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March 09, 2023

AHA’s Arizona MAP Experience Personalizes Immigrants’ Struggles

Enduring memories are the mark of each thought-provoking Mission Awareness Process trip. Just ask the travelers from the Academy of the Holy Angels, who recently spent a week at the Arizona-Mexico border. Angels visited both sides of the international border on their quest to learn more about the immigration issue.


MAP trips are organized by AHA’s foundresses and sponsors, the School Sisters of Notre Dame, and allow participants to learn how the School Sisters live their goal to promote social justice.


Participants in the most recent MAP journey included AHA Director of Mission & Ministry Joan Connelly and students Grace Cuttita of Glen Rock, Jacqueline Garcia of Bergenfield, Chloe Rodriguez of Leonia, and Emma Spadora of Ridgewood.


“We were exposed to a network of people and organizations that are trying to assist migrants and help them live with dignity,” Mrs. Connelly shared. “This network provides food, shelter, legal advice, and emotional support. It gave me hope to know that there are so many folks working to heal the brokenness at the border.”


Angels visited the women’s sewing and gardening co-op in Agua Prieta, Mexico, which the SSNDs established as a vehicle for people to sell products and earn a living. The travelers also ate dinner with a border patrol agent who is a friend of the School Sisters. Some of the most poignant moments were speaking with families who are trying to enter the USA, witnessing a group hearing at the federal courthouse, and participating in a vigil for immigrants who have died on their journeys.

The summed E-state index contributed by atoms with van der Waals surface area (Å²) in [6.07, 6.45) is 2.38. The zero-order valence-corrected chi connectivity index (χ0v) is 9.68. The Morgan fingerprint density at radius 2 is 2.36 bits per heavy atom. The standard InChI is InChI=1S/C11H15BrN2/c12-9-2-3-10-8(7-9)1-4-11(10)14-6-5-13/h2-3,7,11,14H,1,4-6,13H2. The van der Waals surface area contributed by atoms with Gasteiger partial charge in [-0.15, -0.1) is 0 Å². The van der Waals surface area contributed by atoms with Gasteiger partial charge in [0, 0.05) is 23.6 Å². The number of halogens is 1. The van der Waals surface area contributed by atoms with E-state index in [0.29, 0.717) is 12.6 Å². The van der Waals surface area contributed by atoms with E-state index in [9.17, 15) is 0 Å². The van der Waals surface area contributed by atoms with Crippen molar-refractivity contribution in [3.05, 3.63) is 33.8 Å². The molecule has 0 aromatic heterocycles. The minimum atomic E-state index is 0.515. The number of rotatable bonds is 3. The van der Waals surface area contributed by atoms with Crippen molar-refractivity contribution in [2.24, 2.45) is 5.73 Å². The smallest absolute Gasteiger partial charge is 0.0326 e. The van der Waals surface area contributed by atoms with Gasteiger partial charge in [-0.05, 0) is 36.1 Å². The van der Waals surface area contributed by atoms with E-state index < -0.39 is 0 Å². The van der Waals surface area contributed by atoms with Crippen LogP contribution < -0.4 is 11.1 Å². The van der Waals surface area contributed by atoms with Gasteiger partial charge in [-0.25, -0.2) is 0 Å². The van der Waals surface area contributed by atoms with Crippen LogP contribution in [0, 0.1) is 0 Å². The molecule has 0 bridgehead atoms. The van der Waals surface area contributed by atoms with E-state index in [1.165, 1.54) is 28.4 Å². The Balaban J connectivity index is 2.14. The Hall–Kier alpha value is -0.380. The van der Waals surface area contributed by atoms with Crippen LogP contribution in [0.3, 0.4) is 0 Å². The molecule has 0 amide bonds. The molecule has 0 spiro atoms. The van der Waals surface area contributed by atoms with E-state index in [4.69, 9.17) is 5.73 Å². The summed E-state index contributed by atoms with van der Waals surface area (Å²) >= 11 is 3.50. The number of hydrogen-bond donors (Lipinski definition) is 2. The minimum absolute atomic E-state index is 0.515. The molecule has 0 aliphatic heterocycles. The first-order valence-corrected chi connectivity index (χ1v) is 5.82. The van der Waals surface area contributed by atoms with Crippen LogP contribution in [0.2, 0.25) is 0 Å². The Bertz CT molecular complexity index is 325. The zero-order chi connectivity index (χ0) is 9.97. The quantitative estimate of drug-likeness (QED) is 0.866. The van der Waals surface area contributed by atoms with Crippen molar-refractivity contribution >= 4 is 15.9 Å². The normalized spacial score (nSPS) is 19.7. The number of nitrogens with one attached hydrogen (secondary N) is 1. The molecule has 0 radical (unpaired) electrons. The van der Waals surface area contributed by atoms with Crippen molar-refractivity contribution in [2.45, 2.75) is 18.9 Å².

The travelers also took time to plant a cross in memory of José Peralta Noperi, a migrant who froze to death while trying to reach the border. The service was led by Gabrielle, a deacon in the Roman Catholic Church and an indigenous person of the Yaqui people.


Jacqueline Garcia said she made a heartfelt connection while speaking with three female immigrants from Guatemala, where Garcia’s parents were born. She saw her own father and mother reflected in these women, particularly as one woman used the same phrases Garcia has heard from her mother.


“The oldest one sort of had the same story as my father because, when she was eight, she started to work in a factory,” Garcia said, explaining that her father began working on a coffee farm when he was eight years old. 


“There was a lot that impacted me from that experience because she was telling me how she was praying to the angels for help and, when she saw my sweater with an angel on it, she started sobbing,” Garcia added. “I definitely will be getting involved more in immigration.”


Garcia plans to become a doctor, and envisions herself devoting time to provide health care to immigrants.


Grace Cuttita, who took the Texas MAP trip in 2022, was ready to learn more in Arizona.


“In Arizona, we were able to see many different migrant shelters in both southern Arizona and Mexico,” this Angel explained. Cuttita observed that there is a considerable amount of trust built during a MAP journey, and travelers forge connections with each other, chaperones, and the School Sisters. 


“At the end of each day, we are able to reflect and open up to each other,” she noted. “The experiences during this trip and encounters with the migrants are raw and emotional. This trip left me with a better understanding of the journey migrants take and the struggles they face. Something I will never forget is the faces of the migrants and the stories they shared with us.”


Cuttita returned home with a deeper appreciation for her family, the safety of her home town, and her access to education.

In Tucson, the Angels visited Casa Alitas, a family shelter where immigrants receive shelter, meals, clothing, and assistance to get where they want to go in the USA.